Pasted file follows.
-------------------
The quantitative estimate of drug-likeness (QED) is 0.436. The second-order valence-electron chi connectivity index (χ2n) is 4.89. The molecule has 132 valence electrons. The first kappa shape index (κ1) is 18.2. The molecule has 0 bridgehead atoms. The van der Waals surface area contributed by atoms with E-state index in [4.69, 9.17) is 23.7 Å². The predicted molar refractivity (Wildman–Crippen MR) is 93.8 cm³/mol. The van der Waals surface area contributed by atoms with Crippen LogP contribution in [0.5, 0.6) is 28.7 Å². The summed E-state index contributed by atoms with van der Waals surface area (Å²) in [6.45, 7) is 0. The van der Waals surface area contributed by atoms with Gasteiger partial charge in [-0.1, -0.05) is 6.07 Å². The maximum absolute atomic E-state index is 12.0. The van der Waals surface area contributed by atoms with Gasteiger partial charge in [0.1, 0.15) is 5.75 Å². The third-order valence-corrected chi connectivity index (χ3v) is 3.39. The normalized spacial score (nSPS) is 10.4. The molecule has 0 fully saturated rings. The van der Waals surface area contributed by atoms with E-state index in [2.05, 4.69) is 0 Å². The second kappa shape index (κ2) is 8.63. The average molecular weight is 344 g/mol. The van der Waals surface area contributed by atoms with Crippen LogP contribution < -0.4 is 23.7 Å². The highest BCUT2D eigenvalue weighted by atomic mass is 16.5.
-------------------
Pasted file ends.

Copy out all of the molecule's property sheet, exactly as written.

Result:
The quantitative estimate of drug-likeness (QED) is 0.436. The second-order valence-electron chi connectivity index (χ2n) is 4.89. The molecule has 132 valence electrons. The first kappa shape index (κ1) is 18.2. The molecule has 0 bridgehead atoms. The van der Waals surface area contributed by atoms with E-state index in [4.69, 9.17) is 23.7 Å². The predicted molar refractivity (Wildman–Crippen MR) is 93.8 cm³/mol. The van der Waals surface area contributed by atoms with Crippen LogP contribution in [0.5, 0.6) is 28.7 Å². The summed E-state index contributed by atoms with van der Waals surface area (Å²) in [6.45, 7) is 0. The van der Waals surface area contributed by atoms with Gasteiger partial charge in [-0.1, -0.05) is 6.07 Å². The maximum absolute atomic E-state index is 12.0. The van der Waals surface area contributed by atoms with Gasteiger partial charge in [0.1, 0.15) is 5.75 Å². The third-order valence-corrected chi connectivity index (χ3v) is 3.39. The normalized spacial score (nSPS) is 10.4. The molecule has 0 fully saturated rings. The van der Waals surface area contributed by atoms with E-state index in [2.05, 4.69) is 0 Å². The second kappa shape index (κ2) is 8.63. The average molecular weight is 344 g/mol. The van der Waals surface area contributed by atoms with Crippen LogP contribution < -0.4 is 23.7 Å². The highest BCUT2D eigenvalue weighted by atomic mass is 16.5.